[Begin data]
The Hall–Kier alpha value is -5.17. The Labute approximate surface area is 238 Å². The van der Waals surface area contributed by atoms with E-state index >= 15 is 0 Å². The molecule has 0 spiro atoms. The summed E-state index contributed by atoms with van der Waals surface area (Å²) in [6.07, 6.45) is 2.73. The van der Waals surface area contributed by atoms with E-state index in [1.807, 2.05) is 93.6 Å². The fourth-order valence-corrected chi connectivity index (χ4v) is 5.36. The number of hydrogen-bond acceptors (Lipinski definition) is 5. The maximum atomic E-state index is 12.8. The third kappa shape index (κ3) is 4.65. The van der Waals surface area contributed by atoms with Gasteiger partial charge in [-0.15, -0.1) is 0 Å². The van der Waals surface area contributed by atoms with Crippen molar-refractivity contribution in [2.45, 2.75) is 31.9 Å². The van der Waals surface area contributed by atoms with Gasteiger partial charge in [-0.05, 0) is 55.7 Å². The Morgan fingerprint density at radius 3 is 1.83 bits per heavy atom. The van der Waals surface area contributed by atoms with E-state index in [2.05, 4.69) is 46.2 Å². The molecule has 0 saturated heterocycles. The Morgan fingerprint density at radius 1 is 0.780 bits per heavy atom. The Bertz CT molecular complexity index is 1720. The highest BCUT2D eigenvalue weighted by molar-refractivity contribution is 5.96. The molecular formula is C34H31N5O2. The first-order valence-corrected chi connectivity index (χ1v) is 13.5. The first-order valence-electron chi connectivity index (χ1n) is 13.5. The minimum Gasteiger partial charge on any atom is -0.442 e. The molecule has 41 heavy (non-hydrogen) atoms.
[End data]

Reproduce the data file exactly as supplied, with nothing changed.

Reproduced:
The Hall–Kier alpha value is -5.17. The Labute approximate surface area is 238 Å². The van der Waals surface area contributed by atoms with E-state index >= 15 is 0 Å². The molecule has 0 spiro atoms. The summed E-state index contributed by atoms with van der Waals surface area (Å²) in [6.07, 6.45) is 2.73. The van der Waals surface area contributed by atoms with E-state index in [1.807, 2.05) is 93.6 Å². The fourth-order valence-corrected chi connectivity index (χ4v) is 5.36. The number of hydrogen-bond acceptors (Lipinski definition) is 5. The maximum atomic E-state index is 12.8. The third kappa shape index (κ3) is 4.65. The van der Waals surface area contributed by atoms with Gasteiger partial charge in [-0.15, -0.1) is 0 Å². The van der Waals surface area contributed by atoms with Crippen molar-refractivity contribution in [2.45, 2.75) is 31.9 Å². The van der Waals surface area contributed by atoms with Gasteiger partial charge in [-0.05, 0) is 55.7 Å². The Morgan fingerprint density at radius 3 is 1.83 bits per heavy atom. The van der Waals surface area contributed by atoms with E-state index in [2.05, 4.69) is 46.2 Å². The molecule has 0 saturated heterocycles. The Morgan fingerprint density at radius 1 is 0.780 bits per heavy atom. The Bertz CT molecular complexity index is 1720. The highest BCUT2D eigenvalue weighted by molar-refractivity contribution is 5.96. The molecular formula is C34H31N5O2. The first-order valence-corrected chi connectivity index (χ1v) is 13.5. The first-order valence-electron chi connectivity index (χ1n) is 13.5. The minimum Gasteiger partial charge on any atom is -0.442 e. The molecule has 41 heavy (non-hydrogen) atoms.